From an operational point of view, the safe place or headquarters for the fire fighting team needs to be a location at a safe distance downwind from the fire, where the CO hazard is minimal. Direct reading instruments can be used to measure the CO in the air near the safe house, but a continuous monitor would be better. If the wind shifts, this change would be incorporated in a continuous monitor. The worker can be monitored with either a personal dosimeter or alarm. Some CO devices are simple alarms that ring or buzz when exposures are high. The measurement of the concentration in the breathing zone of the fire fighter would be ideal to measure, but in this case the detector needs to be very small and lightweight. A new instrument, Transducer Technology, Inc.’s, “Pocket CO”, continuously monitors CO and also performs dosimetry, i.e. calculates the total exposure [ppm-hours] and the TWA/TLV [ppm]. It outperforms available monitors, and is small enough to be easily worn on the lapel, hard hat, or shirt pocket. The monitoring of workers in and around radiation hazards has been performed for many years. The idea is simple. Upon entry into the area where the hazardous exposure may occur, a person who may suffer the exposure is handed a badge which is clipped to an outer garment. When said worker is exiting this area, the badge is put into a reader which then reports the total exposure received. In an analogous manner, TTI’s “Pocket CO” [less than 1 ounce], can be set up in an 8-hr mode and clipped to the person’s outer garment or equipment. After return from exposure, a push of a button retrieves the total exposure in ppm-hours and the TWA/TLV in ppm, as well as the maximum concentration recorded and time of its occurrence during the monitoring period. Based on the “Pocket CO’s” information, the person can be sent for COHb measurement to determine biological dose or return to work.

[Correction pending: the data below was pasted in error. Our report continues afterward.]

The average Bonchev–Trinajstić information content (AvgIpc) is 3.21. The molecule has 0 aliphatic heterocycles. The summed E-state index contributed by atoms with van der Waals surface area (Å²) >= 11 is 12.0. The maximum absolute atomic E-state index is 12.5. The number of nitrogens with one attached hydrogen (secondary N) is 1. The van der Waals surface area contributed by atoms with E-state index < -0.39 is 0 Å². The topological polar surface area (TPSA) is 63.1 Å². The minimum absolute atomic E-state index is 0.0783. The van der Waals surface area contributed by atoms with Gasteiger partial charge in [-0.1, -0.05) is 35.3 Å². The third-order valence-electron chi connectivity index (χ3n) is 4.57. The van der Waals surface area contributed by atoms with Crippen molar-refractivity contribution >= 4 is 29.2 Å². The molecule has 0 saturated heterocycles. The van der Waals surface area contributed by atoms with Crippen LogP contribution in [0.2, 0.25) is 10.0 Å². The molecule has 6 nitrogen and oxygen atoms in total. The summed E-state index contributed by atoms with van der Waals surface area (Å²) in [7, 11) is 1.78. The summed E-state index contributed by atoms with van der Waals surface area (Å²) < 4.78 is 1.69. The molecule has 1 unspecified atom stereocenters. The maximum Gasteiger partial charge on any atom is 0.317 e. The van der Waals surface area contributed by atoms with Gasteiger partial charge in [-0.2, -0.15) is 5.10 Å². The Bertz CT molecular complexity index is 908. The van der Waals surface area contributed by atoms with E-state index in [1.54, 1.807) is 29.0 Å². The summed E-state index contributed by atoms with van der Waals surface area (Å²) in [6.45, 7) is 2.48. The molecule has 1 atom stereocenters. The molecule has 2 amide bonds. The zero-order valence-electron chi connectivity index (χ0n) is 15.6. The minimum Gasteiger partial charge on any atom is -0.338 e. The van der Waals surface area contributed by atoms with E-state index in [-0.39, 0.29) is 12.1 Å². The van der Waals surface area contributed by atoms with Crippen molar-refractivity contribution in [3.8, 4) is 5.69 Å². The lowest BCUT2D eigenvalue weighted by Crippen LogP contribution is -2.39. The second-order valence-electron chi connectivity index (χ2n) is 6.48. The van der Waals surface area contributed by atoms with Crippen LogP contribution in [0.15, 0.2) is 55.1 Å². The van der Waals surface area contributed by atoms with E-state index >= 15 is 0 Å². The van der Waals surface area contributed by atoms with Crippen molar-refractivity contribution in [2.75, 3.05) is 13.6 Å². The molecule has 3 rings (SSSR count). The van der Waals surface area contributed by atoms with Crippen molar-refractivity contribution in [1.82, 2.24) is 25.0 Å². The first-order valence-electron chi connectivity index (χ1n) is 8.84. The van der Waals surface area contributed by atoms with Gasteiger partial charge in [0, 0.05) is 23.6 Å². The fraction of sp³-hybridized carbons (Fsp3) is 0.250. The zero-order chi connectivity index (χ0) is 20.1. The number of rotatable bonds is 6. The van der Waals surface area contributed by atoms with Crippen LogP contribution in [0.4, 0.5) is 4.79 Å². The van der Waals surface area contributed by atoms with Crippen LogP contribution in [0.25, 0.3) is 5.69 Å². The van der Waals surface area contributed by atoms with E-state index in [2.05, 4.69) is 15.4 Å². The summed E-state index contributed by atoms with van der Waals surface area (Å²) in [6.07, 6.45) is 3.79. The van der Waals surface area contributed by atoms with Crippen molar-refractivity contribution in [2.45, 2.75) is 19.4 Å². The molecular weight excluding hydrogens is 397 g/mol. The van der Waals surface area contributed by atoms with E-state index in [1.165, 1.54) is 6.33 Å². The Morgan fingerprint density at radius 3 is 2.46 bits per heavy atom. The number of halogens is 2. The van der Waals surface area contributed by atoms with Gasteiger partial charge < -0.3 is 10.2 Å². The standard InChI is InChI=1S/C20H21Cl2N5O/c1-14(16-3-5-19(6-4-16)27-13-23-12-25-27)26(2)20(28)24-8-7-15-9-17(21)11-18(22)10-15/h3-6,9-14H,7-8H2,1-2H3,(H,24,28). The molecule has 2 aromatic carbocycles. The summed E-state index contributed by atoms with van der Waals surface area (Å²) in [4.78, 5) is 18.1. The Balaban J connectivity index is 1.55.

Conclusion:The “Pocket CO” is the newest tool available to improve the safety of the firefighter’s workspace, and the smallest and most cost effective.Enabled by advances in both materials and nanotechnology, the innovative “Pocket CO” has features heretofore only available in cumbersome, expensive instruments. The tiny instrument can be worn by individuals or placed on the doorway or entrance to the safe place, in and around a fire. The “PocketCO” will monitor CO exposure, alarming if and when it occurs.It simultaneously provides further benefits as a CO dosimeter to minimize, mitigate, and manage personal exposure on the job. The new “Pocket CO” is a pocket sized, low cost CO-monitor, alarm, and dosimeter.Features include temperature compensation, sensor accuracy of the fixed site instruments, and internal battery life of one year or more guaranteed.A single push button makes it easy to use for spot checking areas or for CO dosimetry or for data retrieval. The “Pocket CO” is a Carbon Monoxide measurement tool in your hand or pocket, always ready to go when and where you are. [see]

Application Note:1 Carbon Monoxide Exposure Measurements for Fire Fighters with the “Pocket CO.” TTI AN 1 – July 2004 – an example of potential uses of the new nanotechnology enabled low cost Pocket CO instrument from TTI.